The brief and diagrammatic story that follows is a negotiation between the two gods of fiction, Contingency and Causality. Causality is the realm of explanation. In this world all can be deduced, all can be revealed, and all can be predicted, in theory anyway. Early in the nineteenth century Laplace claimed that if you gave him all the data regarding any closed system, then he should be able to predict everything that would happen in the system thereafter. Modern physics has changed all that. Contingency is the realm in which things might happen but they don’t have to. The discoveries of quantum mechanics situated contingency at the heart of matter. We simply cannot predict the behaviour of any individual particle in the double-slit experiment. In fiction the overall narrative translates all contingency into causality, but on the way to that ultimate causality every single sentence introduces the vertiginous element of contingency. It could all be otherwise…
After Jean left, Jack stopped washing.
He’s always had this thing about the sea. We all came from it, sure, but women had never entirely left. That was his argument. Their bodies, their rounded hips, their breasts, their wombs, were oceanic, whereas men belonged to the hard earth; the hard and stony ground. That was why women had babies, so they could create a little sea of amniotic fluid inside their bellies and have a tiny creature float around in there for the better part of a year. Men had hit the shore running, according to Jack, but women were always on the shore staring back at the ocean. Homesick.
I went to see him in his flat. The picture of himself and Jean that had always stood on the table he’d now torn in half. Jean’s photograph had had its breasts erased with a black felt-tip pen and he had dropped her into an empty vino carafe.
‘Like a ship in a bottle,’ I said.
‘They should go back to the sea,’ Jack said. ‘There’ll never be any peace otherwise. Women are from the sea, my friend, men from the mountains.’
Five Possible Developments
The strange thing was that Jack had not needed to erase Jean’s breasts. She hardly had any. She was one of those androgynous creatures, half boy half girl. A gamine. Beguiling, I thought.
Jack’s mother had drowned herself when he was twelve.
Jean had won a bronze medal for swimming at the Olympics when she was seventeen.
I went to see him in the hospital three weeks later. He had gone to Hyde Park Corner one Sunday afternoon, and begun to rant. Since he was in such fine ranting company, no one paid too much attention until late that evening when the police were finally called. Even as they pushed him into the back of the squad car he continued shouting: ‘They must go back to the sea. There’ll be no peace until they leave us here alone on dry land.’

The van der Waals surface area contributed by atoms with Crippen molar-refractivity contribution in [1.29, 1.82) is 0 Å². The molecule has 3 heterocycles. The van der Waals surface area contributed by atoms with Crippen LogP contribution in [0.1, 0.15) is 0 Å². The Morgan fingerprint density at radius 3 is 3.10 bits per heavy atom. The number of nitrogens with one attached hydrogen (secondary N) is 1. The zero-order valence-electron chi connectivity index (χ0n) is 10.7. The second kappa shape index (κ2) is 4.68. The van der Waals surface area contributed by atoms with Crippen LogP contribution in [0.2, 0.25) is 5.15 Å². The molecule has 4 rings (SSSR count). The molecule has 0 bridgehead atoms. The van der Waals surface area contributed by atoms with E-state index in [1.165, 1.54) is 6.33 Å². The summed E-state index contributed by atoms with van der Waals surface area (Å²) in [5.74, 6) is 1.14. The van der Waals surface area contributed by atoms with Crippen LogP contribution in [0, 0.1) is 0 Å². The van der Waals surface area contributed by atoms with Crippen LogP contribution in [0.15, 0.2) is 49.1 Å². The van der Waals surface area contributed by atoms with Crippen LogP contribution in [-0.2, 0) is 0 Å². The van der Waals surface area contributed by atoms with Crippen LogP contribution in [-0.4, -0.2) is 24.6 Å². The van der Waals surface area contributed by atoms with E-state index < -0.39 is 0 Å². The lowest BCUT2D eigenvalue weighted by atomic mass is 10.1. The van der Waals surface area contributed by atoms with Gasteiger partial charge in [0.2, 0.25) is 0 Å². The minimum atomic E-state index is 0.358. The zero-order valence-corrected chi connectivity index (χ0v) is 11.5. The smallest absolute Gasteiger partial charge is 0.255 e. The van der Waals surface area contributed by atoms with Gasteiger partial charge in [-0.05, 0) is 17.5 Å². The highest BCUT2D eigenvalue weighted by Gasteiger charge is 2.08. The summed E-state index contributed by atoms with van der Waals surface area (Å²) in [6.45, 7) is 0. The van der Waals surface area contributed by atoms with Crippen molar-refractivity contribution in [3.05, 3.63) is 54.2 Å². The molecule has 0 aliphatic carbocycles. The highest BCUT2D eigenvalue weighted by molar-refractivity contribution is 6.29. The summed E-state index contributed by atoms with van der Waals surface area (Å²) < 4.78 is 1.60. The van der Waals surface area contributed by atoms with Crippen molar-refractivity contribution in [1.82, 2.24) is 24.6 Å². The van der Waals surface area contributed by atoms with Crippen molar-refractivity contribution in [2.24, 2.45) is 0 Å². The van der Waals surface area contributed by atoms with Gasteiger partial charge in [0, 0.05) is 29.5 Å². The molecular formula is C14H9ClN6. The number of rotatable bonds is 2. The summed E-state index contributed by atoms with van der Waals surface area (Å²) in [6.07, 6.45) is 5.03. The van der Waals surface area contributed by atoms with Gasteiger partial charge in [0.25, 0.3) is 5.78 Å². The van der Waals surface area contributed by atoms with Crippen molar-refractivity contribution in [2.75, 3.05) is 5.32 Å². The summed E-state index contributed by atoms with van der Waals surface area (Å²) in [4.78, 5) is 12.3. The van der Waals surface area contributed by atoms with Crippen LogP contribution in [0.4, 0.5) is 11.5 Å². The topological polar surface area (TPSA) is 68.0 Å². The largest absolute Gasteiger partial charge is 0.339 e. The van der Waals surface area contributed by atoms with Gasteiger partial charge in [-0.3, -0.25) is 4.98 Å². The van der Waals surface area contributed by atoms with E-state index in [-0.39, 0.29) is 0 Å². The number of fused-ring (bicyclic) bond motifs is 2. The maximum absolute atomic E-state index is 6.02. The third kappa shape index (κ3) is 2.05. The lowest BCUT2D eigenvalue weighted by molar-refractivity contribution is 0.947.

There are still ‘primitive tribes’ who refuse to permit outsiders to create likenesses of them, whether photographic or not. Too much power is invested in the image. Its erasure could also be theirs…
One Conclusion Among Many
‘Come on, Jack, you can do it. Slip the towel off your shoulders and we’ll walk down to the sea together. Think how refreshing you’ll find it after all this time without a bath. I’ll hold your hand…’
And so, after some hesitation, we walked slowly into the waves. When these came up to his chest he dunked suddenly underwater. I kept a firm hold of his hand, in case he was planning on staying down there. But he soon thrashed back up into the air, shaking his head like a salmon taking a fly.
‘She’s down there somewhere,’ he said. ‘Probably got a sailor in her arms by now. He’ll have drowned.’
He was wrong about that last bit. Jean was dry enough, sitting in the kitchen of my flat in Pimlico, as the washing-machine spun our entangled clothes round and round. Beguiling, she seemed to me, as I stood here now neck-deep in the waves with Jack.
Alan Wall is a novelist, short story writer, poet and essayist. His novels include Bless the Thief, The Lightning Cage, The School of Night, China and Sylvie’s Riddle. His book of short stories is entitled Richard Dadd in Bedlam. His stories are currently appearing in Asimov’s and elsewhere. His poetry is now published in three separate volumes by Shearsman Books: Alexander Pope at Twickenham, Gilgamesh and Doctor Placebo. His non-fiction includes Myth, Metaphor and Science and Writing Fiction.
His work has been translated into nine languages. He has been a Royal Literary Fund Fellow in Writing, and has received major awards, including one from the AHRC. He is currently Professor of Writing and Literature at the University of Chester.
You can read more about Alan Wall’s writing in this post by Steve Potter